Energy secretary Ed Davey has dismissed as “fictitious” claims by the Taxpayers’ Alliance that green energy policies will drive energy bills up significantly.

In its campaign “The Energy Swindle”, launched earlier this month, the alliance, which claims to act on behalf of taxpayers for transparency and efficient tax spending, – declared energy bills are set to soar by 29% by 2020, solely because of green energy policies and subsequent tax additions to average household energy bills.

The alliance called on ministers to stop tax hikes to subsidise renewable energy projects, calling the utilities tax an “affordability crises” and a government “vanity project”. Instead the Alliance proposed investing in “modern” coal and shale gas energy resources.

Writing in the Daily Mail newspaper, Matthew Sinclair, chief executive of the Taxpayers Alliance, said “politicians are adding to the problem with extravagant subsidies for expensive sources of energy” and that the European Union renewable energy target for 2020 “was a bad deal for Britain” and should be discarded. He also called for the end of the carbon tax introduced in 2010.  

Sinclair also said: “People who are already finding it hard to pay bills will not be able to cope with big increases in prices needed to meet draconian targets.”

But Davey retorted that the Taxpayer Alliance’s numbers where “plain wrong” and that there is “no good foundation to your claim” that energy bills will rise by 29% by 2020. Davey referred to DECC economists and commentators.

Explaining the difficulty in paying for energy bills as a reality for many UK households, Davey said: “I share a concern to cushion the public from rising prices with improved energy efficiency and greater competition in the market.”

He also said the Taxpayers Alliance was “disingenuous” to try and “pin the blame” on government policies for green energy by using “inflated assessments of their impacts while ignoring the main driver for price increases – rising global fossil fuel prices”.

Davey said 60% of the increase in energy bills between 2010 and 2012 was from the rise in fossil fuel prices.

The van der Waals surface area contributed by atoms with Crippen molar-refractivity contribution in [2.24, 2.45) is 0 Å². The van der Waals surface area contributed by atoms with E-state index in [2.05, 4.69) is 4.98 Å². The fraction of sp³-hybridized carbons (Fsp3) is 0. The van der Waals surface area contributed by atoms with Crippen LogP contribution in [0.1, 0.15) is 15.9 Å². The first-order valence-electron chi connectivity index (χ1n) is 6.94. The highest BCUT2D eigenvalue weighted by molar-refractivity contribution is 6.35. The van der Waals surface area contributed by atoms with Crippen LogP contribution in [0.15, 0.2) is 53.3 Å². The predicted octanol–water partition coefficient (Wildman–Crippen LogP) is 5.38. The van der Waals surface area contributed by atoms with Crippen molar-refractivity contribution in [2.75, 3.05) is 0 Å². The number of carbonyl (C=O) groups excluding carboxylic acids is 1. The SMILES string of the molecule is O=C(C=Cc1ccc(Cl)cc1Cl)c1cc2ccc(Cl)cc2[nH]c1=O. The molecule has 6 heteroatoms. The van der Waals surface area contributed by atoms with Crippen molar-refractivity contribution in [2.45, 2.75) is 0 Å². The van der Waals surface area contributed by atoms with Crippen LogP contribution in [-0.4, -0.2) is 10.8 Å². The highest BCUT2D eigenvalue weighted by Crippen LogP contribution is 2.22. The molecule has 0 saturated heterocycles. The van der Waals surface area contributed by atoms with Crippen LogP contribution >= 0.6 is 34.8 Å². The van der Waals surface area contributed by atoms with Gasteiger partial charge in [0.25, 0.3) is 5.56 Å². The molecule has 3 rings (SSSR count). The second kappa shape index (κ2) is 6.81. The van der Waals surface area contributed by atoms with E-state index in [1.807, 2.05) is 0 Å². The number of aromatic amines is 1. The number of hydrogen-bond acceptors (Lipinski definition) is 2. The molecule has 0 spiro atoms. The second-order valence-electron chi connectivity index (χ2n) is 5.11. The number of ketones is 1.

The major flaw in the alliance’s campaign Davey said was the assumption fossil fuel prices will remain the same up to 2020 and 2030, despite government predictions that prices will rise.

Previously, Davey guaranteed prices for renewables up to 2019 to expand the industry and attract investment in the UK market.

“Investing in home grown alternatives is the only sure-fire way of insulating our economy and bill payers from price volatility” Davey counteracted.

On 15 July, Sinclair publicised another letter in response to Davey’s claims their figures are wrong.

The Stop the Energy Swindle campaign used numbers from Liberum Capital – a UK real estate investment trust who also provide research figures for clients, as an “objective research house”.

Sinclair defended the Liberum Capital numbers calling them “realistic” and based on “reasonable investment” costs of renewable energies needed.

He also said ministers have a “schizophrenic” attitude towards shale gas, and that gas prices could fall with different policies and investment.

The defence that rising prices will be offset with energy efficiency improvements by ministers is according to Sinclair “the most dishonest part” of green taxes impact on energy bills.

Sinclair also called “boasts” in investment of UK renewables “depressing” and said the alliance plans to continue its campaign against green energy subsidies.